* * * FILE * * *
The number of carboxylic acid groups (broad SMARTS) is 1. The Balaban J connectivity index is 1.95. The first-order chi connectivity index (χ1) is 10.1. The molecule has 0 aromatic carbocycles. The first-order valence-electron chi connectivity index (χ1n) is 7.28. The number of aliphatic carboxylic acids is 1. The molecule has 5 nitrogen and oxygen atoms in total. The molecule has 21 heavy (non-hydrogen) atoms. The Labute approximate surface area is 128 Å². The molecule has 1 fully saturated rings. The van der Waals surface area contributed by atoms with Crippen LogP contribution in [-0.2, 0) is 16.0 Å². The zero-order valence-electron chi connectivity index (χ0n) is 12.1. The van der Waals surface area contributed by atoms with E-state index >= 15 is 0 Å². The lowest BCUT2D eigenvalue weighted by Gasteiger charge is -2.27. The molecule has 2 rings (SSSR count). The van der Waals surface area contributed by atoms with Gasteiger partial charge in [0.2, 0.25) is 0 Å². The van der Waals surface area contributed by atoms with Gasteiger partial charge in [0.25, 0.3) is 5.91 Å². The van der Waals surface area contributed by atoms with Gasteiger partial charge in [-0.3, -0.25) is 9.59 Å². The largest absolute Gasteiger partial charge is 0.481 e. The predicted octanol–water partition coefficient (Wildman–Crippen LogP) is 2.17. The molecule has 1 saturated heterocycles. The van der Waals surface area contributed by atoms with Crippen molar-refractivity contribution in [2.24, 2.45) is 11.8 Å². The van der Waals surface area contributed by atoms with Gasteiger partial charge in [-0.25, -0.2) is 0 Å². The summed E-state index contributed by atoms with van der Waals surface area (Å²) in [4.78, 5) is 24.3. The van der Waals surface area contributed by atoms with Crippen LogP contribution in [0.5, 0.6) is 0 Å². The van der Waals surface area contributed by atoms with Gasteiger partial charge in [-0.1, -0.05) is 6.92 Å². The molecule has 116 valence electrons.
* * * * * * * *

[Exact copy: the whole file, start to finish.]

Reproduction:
The number of carboxylic acid groups (broad SMARTS) is 1. The Balaban J connectivity index is 1.95. The first-order chi connectivity index (χ1) is 10.1. The molecule has 0 aromatic carbocycles. The first-order valence-electron chi connectivity index (χ1n) is 7.28. The number of aliphatic carboxylic acids is 1. The molecule has 5 nitrogen and oxygen atoms in total. The molecule has 21 heavy (non-hydrogen) atoms. The Labute approximate surface area is 128 Å². The molecule has 1 fully saturated rings. The van der Waals surface area contributed by atoms with Crippen LogP contribution in [-0.2, 0) is 16.0 Å². The zero-order valence-electron chi connectivity index (χ0n) is 12.1. The van der Waals surface area contributed by atoms with E-state index >= 15 is 0 Å². The lowest BCUT2D eigenvalue weighted by Gasteiger charge is -2.27. The molecule has 2 rings (SSSR count). The van der Waals surface area contributed by atoms with Gasteiger partial charge in [0.2, 0.25) is 0 Å². The van der Waals surface area contributed by atoms with Gasteiger partial charge in [0.25, 0.3) is 5.91 Å². The van der Waals surface area contributed by atoms with Gasteiger partial charge in [-0.3, -0.25) is 9.59 Å². The largest absolute Gasteiger partial charge is 0.481 e. The predicted octanol–water partition coefficient (Wildman–Crippen LogP) is 2.17. The molecule has 1 saturated heterocycles. The van der Waals surface area contributed by atoms with Crippen molar-refractivity contribution in [2.24, 2.45) is 11.8 Å². The van der Waals surface area contributed by atoms with Gasteiger partial charge in [-0.25, -0.2) is 0 Å². The summed E-state index contributed by atoms with van der Waals surface area (Å²) in [4.78, 5) is 24.3. The van der Waals surface area contributed by atoms with Crippen LogP contribution in [0.5, 0.6) is 0 Å². The van der Waals surface area contributed by atoms with Gasteiger partial charge in [-0.1, -0.05) is 6.92 Å². The molecule has 116 valence electrons.